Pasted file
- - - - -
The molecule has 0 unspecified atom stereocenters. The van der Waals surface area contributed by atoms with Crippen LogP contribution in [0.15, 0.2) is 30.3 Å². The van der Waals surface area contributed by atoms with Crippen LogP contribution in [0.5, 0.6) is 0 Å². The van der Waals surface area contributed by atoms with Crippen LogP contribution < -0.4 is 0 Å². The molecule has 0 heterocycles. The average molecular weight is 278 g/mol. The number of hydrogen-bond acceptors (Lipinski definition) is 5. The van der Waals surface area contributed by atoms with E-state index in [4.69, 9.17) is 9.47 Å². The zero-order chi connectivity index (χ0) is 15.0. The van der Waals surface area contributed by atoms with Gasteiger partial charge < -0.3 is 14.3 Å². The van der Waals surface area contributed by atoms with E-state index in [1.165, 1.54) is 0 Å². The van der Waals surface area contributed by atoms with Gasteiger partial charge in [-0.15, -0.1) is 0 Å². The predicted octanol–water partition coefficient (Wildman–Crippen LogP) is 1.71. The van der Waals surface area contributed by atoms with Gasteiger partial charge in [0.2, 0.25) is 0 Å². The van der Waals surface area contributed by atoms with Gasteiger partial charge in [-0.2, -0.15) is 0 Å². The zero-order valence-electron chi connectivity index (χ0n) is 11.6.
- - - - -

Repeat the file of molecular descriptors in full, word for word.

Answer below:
The molecule has 0 unspecified atom stereocenters. The van der Waals surface area contributed by atoms with Crippen LogP contribution in [0.15, 0.2) is 30.3 Å². The van der Waals surface area contributed by atoms with Crippen LogP contribution in [0.5, 0.6) is 0 Å². The van der Waals surface area contributed by atoms with Crippen LogP contribution < -0.4 is 0 Å². The molecule has 0 heterocycles. The average molecular weight is 278 g/mol. The number of hydrogen-bond acceptors (Lipinski definition) is 5. The van der Waals surface area contributed by atoms with E-state index in [4.69, 9.17) is 9.47 Å². The zero-order chi connectivity index (χ0) is 15.0. The van der Waals surface area contributed by atoms with Gasteiger partial charge < -0.3 is 14.3 Å². The van der Waals surface area contributed by atoms with E-state index in [1.165, 1.54) is 0 Å². The van der Waals surface area contributed by atoms with Gasteiger partial charge in [-0.15, -0.1) is 0 Å². The predicted octanol–water partition coefficient (Wildman–Crippen LogP) is 1.71. The van der Waals surface area contributed by atoms with Gasteiger partial charge in [0.2, 0.25) is 0 Å². The van der Waals surface area contributed by atoms with Gasteiger partial charge in [-0.2, -0.15) is 0 Å². The zero-order valence-electron chi connectivity index (χ0n) is 11.6.